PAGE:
Originally starting in 1979, the Mobile Suit Gundam series has become a huge franchise that helped define the mecha genre in both anime and manga, with new series and films released regularly alongside a barrage of model kits, statues and video games. But for most modern fans in the west, their introduction to the world of Gundam was courtesy of the 1995 series Mobile Suit Gundam Wing. Airing in 2000 on Cartoon Network’s new edgier programming block Toonami, the series was a huge ratings success and created the larger western Gundam fandom that exists today. There were several manga tie-in and adaptations following the series release, but this 2010 series is an expanded retelling of the original series and incorporates elements of previously released spinoff materials.
In the year A.C. (After Colony) 195, humankind had flown its nest, the Earth, to search for new hope while living in space colonies. However, the United Earth Sphere Alliance has used its military might under the guise of “justice and peace” to seize control of some colonies and those colonies have lost their autonomy and have been forced into silence. But the seeds of resistance have not been entirely crushed. “Operation Meteor” is about to take flight…
Much like Vertical’s previous release of Mobile Suit Gundam: The Origin which retold and expanded upon the original Gundam series, Endless Waltz – Glory of the Losers can be seen as both a celebration and a remastering of the anime series that will appeal to both hardcore Gundam fans and new readers. Right from the get go, you can see all the tropes that made the show such a huge hit. Being the opening volume, most of the focus is on introducing Heero and Duo with other main characters Trowa and Quatre only making short appearances. But the character dynamic is quickly established with the broody leading protagonist Heero and the more light-hearted and goofy Duo having fundamentally different ideologies and outlooks. Duo’s appearances in this opening volume never come off as super serious and he always seems to be making light of his self-coined nickname of the God of Death. Despite his whacky nature, he is quickly established as unwilling to take part in missions that could lead to innocent deaths and it is quickly clear his goofy personality is hiding something deeper. Likewise, Heero, emotionless and mostly silent exterior makes him hard to get a read on, but there are enough little details to keep you interested (especially his strange relationship with leading female character Relena).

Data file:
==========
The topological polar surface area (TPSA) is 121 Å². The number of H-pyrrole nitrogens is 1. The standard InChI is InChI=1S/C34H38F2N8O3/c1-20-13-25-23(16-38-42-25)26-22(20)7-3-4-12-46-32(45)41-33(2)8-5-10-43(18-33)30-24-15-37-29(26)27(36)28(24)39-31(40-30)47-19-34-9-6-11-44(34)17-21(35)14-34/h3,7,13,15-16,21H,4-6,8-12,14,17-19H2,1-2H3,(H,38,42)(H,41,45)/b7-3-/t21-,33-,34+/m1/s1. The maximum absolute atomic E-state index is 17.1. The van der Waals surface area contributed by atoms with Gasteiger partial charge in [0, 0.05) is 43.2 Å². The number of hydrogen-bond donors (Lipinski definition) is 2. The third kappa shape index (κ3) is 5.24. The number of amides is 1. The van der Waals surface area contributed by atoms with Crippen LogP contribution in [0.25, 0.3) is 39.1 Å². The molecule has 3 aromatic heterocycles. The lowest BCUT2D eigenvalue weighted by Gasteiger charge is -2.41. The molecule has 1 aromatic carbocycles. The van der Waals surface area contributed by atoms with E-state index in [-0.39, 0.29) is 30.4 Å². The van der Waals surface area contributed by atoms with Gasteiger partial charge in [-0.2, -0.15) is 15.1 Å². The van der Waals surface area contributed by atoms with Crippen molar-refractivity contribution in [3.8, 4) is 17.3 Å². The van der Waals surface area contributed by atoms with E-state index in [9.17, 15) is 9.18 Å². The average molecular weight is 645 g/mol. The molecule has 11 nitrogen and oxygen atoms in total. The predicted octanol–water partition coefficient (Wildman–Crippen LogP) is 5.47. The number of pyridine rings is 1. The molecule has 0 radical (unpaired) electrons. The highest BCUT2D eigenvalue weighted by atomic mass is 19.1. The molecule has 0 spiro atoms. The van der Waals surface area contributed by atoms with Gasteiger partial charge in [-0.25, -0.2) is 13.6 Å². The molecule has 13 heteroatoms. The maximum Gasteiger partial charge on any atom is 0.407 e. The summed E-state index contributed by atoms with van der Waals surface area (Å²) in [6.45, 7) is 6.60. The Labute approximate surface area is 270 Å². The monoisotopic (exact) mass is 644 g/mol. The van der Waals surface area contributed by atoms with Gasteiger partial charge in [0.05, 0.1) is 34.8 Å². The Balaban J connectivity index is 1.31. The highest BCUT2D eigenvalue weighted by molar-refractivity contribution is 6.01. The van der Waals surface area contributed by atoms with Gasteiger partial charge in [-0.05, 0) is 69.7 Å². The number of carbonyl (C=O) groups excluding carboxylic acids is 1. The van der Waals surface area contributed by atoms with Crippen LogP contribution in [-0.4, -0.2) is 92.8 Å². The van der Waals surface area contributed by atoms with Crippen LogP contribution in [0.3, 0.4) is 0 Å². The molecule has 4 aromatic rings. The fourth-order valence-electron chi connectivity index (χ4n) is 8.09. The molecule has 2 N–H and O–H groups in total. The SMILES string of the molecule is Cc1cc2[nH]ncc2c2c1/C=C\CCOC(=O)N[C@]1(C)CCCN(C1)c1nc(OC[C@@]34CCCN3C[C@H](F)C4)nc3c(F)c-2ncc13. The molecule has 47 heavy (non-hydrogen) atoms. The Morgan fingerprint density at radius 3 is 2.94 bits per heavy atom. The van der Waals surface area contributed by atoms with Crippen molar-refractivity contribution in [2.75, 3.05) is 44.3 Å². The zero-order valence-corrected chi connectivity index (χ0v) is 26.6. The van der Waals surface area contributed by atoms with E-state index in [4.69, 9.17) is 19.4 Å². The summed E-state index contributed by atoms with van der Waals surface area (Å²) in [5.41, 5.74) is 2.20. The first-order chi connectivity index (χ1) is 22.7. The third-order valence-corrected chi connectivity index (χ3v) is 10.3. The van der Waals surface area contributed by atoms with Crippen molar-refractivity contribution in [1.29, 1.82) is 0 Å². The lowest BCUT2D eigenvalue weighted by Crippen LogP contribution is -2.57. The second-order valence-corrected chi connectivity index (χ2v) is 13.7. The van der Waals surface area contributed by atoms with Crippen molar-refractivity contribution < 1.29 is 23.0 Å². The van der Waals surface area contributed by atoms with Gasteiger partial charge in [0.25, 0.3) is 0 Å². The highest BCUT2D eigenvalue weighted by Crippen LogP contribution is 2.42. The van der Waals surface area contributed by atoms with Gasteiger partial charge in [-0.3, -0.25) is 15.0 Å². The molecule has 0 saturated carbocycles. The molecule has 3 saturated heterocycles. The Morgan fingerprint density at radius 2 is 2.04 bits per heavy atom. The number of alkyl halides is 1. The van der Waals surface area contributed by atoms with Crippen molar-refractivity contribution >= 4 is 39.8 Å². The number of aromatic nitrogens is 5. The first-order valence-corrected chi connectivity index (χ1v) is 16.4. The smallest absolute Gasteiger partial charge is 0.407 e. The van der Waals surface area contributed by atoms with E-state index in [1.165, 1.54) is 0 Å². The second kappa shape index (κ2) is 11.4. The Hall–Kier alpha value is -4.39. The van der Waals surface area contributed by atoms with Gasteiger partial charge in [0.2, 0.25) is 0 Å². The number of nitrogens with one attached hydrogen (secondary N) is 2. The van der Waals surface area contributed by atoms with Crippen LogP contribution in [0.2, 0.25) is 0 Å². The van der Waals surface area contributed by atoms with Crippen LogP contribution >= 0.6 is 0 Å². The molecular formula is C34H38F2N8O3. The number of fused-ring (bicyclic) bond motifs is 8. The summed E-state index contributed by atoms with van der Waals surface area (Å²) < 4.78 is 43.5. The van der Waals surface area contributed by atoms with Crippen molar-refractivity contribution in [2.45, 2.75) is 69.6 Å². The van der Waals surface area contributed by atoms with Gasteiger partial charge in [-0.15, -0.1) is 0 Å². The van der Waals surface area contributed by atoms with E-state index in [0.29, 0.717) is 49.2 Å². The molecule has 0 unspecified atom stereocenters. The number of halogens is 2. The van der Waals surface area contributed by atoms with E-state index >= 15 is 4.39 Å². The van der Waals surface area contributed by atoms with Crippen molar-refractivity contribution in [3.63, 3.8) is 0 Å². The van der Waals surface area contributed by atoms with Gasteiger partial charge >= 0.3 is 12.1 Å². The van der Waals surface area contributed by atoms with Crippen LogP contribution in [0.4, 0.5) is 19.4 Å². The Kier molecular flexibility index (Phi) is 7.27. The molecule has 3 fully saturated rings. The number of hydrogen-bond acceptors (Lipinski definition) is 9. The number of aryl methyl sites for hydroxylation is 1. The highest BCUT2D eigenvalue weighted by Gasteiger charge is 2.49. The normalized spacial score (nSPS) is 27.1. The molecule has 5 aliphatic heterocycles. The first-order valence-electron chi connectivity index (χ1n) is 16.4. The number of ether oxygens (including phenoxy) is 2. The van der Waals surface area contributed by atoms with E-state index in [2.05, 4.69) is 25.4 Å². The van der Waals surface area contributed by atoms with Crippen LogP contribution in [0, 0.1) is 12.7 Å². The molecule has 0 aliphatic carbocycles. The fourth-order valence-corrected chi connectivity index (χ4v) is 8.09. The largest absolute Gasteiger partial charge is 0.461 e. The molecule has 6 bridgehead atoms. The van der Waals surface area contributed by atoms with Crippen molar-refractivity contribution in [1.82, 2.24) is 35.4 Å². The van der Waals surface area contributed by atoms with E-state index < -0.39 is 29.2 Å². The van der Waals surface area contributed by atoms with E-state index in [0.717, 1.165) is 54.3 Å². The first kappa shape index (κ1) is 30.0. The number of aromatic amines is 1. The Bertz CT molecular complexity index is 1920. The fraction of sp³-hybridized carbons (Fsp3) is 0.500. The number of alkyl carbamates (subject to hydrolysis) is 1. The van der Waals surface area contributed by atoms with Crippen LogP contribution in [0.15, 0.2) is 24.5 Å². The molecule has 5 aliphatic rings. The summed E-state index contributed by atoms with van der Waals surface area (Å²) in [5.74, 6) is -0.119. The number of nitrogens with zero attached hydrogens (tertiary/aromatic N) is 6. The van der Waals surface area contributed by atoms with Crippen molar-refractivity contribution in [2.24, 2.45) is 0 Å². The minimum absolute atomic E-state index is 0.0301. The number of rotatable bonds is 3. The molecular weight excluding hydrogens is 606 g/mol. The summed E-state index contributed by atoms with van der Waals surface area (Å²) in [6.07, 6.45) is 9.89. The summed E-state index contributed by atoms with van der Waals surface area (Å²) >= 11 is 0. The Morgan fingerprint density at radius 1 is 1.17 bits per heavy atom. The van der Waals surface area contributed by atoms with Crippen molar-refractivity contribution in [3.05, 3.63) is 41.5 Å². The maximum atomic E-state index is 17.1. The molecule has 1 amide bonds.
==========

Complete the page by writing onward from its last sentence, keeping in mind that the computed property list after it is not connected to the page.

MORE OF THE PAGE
Original series writer and Gundam veteran Katsuyuki Sumizawa oversees the script of this retelling and it is clear he still has a great grasp and understanding of these characters whilst also doing a great job and keeping the series accessible to those who may not have caught the original series the first time round. Artist Tomofumi Ogasawara also does a great job at giving the work an authentic feel whilst building on both the original look of the anime and the subsequent redesigns used in later spinoff material. This opening volume also gives him plenty of chances to show off his range as an artist with everything from gunfights to birthday party rejections to the giant mech battles the series is renowned for.
Gundam fans will naturally be picking this series up and this new accessible retelling of a classic series is a great addition to previous Gundam manga entries. A great action manga for dedicated and casual readers alike!
Mobile Suit Gundam Wing 1: Endless Waltz – Glory of the Losers is published by Vertical on July 20th (£11.99, p/b, 9781945054341)